BRASILIA (Reuters) - The approval rating for Brazilian President Michel Temer’s scandal-plagued government has sunk further since new corruption charges were brought against him, and 92 percent of Brazilians do not trust him, a new poll published on Thursday showed.
The survey by pollster Ibope said the number of people who consider Temer’s government “bad” or “terrible” rose to 77 percent from 70 percent in the previous survey carried out in July. The proportion of those who rate his government as “great” or “good” slipped to just 3 percent from 5 percent.
Only 6 percent of Brazilians still trust Temer, down from 10 percent, the poll said.
The government’s approval rating collapsed in July after Temer was hit by a first corruption charge that was blocked by Congress in August, which saved him from standing trial before the Supreme Court.
But federal prosecutors filed new accusations against him of obstructing justice and being a member of a criminal organization in a corruption case involving the owners of the world’s largest meatpacker JBS SA.
They accused Temer of taking bribes in return for political favors and of conspiring to buy the silence of a witness who could implicate the president.
The lower house of Congress, which has the authority to decide whether a president should be put on trial, is expected to vote on the new charges in mid-October at the earliest.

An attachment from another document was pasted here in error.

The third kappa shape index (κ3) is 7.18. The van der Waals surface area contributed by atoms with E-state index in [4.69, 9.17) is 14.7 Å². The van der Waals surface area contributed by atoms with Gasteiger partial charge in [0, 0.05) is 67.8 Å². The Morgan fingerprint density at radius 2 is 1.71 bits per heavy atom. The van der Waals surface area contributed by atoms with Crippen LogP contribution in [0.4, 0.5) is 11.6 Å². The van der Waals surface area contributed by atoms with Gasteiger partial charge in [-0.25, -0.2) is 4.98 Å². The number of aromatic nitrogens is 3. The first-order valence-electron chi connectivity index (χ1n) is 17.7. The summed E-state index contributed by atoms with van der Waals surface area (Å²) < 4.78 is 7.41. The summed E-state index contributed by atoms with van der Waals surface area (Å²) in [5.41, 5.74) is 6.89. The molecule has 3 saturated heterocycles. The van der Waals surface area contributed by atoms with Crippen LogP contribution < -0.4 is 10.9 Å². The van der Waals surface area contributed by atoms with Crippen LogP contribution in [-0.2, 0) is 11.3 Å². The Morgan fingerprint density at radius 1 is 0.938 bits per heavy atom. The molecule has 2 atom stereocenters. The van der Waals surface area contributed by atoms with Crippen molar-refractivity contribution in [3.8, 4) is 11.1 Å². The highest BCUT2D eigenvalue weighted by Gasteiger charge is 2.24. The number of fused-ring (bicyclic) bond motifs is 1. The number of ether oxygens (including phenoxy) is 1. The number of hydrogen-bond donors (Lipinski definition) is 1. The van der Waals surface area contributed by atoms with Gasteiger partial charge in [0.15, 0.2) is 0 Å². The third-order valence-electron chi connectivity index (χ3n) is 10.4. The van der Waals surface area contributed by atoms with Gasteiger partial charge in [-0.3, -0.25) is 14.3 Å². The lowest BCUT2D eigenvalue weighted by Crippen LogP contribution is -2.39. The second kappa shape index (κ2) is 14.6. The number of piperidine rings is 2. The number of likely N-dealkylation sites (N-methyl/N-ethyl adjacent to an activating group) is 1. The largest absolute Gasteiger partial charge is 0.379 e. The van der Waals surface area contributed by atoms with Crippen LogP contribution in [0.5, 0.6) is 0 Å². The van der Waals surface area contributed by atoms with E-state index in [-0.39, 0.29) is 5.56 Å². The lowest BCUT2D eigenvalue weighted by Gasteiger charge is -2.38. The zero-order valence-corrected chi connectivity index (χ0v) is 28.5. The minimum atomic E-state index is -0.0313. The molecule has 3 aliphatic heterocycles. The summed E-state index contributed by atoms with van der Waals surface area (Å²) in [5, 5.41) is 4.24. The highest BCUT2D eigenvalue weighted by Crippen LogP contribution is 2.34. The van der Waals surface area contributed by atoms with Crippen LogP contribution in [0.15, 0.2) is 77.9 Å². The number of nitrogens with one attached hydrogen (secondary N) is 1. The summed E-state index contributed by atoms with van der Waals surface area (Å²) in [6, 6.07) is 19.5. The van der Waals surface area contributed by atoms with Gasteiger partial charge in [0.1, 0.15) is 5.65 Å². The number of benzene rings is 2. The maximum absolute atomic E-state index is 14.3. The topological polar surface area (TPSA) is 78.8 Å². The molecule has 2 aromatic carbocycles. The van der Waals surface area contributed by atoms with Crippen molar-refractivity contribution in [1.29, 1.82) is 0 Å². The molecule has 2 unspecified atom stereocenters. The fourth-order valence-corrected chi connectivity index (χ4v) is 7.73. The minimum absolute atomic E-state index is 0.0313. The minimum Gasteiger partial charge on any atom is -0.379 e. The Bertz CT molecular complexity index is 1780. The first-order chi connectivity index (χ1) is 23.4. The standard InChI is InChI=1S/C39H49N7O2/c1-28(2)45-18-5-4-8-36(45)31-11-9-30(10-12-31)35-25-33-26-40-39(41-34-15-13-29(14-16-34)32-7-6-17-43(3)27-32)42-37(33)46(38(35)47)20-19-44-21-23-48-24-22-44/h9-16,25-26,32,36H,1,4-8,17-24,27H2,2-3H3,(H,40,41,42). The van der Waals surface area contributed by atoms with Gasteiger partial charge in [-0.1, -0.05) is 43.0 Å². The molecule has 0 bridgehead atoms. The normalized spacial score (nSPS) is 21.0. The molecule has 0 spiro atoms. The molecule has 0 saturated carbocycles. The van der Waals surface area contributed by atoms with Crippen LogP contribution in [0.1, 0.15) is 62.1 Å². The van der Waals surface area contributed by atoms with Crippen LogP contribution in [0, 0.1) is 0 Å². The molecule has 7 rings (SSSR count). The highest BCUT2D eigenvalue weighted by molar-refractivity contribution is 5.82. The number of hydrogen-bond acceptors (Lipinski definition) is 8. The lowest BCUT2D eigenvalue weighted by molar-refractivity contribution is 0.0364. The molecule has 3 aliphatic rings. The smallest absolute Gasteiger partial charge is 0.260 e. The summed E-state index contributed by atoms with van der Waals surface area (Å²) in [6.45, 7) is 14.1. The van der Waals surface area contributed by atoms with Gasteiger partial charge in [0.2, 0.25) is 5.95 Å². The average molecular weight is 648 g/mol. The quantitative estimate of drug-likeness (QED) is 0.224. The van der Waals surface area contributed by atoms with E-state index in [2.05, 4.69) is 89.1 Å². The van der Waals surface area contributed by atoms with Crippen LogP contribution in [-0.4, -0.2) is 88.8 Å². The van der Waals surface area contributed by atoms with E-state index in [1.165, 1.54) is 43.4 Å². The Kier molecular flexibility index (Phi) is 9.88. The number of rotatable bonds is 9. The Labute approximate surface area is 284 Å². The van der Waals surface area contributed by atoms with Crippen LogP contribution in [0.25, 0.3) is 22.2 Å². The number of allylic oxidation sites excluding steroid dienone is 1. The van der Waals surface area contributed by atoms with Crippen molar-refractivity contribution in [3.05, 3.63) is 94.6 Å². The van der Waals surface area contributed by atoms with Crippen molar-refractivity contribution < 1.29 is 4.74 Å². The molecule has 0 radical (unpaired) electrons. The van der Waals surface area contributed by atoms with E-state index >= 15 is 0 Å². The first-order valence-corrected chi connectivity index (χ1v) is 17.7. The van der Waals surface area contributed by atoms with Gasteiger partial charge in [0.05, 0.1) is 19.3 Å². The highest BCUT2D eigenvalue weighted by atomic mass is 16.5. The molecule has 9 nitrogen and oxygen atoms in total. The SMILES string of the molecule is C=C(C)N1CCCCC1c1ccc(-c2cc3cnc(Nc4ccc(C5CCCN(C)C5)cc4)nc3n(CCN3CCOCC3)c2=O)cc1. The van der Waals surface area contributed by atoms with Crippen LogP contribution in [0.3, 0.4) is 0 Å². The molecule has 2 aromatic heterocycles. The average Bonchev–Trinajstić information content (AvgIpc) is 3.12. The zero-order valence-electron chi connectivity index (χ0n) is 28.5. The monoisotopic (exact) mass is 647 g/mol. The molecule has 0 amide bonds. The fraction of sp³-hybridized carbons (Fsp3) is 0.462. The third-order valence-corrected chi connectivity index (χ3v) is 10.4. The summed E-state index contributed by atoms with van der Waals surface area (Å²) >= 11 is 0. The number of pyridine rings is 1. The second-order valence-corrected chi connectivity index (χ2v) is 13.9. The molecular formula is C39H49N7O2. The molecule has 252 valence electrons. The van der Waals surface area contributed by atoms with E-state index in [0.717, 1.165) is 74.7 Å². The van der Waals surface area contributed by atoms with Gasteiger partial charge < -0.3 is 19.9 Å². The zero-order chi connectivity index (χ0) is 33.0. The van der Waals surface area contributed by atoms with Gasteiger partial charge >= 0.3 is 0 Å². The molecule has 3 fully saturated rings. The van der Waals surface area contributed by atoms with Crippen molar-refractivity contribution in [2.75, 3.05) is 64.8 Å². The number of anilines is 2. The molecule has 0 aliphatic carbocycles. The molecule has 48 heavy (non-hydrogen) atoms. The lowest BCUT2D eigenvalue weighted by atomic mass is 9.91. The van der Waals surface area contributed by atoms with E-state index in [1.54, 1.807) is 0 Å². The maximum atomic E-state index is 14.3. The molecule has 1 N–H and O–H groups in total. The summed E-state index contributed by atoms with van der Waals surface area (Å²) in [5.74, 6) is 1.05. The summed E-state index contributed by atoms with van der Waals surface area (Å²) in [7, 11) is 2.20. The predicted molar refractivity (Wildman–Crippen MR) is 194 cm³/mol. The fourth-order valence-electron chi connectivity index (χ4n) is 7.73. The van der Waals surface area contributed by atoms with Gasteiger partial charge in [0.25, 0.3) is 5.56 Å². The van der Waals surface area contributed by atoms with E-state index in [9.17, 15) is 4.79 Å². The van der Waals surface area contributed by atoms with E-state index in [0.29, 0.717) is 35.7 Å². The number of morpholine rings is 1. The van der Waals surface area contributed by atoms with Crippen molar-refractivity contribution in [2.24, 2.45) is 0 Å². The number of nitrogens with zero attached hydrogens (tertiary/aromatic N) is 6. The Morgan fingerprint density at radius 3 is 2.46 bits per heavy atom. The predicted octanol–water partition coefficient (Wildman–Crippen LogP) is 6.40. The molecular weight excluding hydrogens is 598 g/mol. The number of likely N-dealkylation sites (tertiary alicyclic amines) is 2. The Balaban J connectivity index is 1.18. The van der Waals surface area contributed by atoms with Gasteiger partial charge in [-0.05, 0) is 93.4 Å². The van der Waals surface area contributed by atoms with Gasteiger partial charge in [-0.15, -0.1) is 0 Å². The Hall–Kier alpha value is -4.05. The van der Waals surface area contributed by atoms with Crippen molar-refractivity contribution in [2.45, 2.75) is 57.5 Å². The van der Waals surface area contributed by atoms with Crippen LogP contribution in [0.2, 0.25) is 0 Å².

Analysts expect the Congress to again reject a Supreme Court trial for Temer, putting him on course to serve out his term until the end of 2018.
But the corruption debate will delay passage of his plan to overhaul Brazil’s costly pension system, a key measure to bring a gaping budget deficit under control.
“He was already a very unpopular president proposing unpopular measures. Now there is the perception that he, his cabinet and his ruling coalition are involved in a series of wrongdoings,” said Lucas de Aragão, partner at the Brasilia-based political risk consultancy Arko Advice.
Temer’s ratings have fallen below the worst result of his predecessor Dilma Rousseff, whom he succeeded when she was impeached last year.
Rousseff and her Workers Party called her ouster a “coup” orchestrated by Temer and his allies so they could shield themselves from corruption investigations.
Thursday’s poll was commissioned by the National Confederation of Industry lobby and surveyed 2,000 people between Sept. 15-20 across Brazil. It has a margin of error of 2 percentage points.
Writing by Anthony Boadle; Editing by Bernadette Baum and W Simon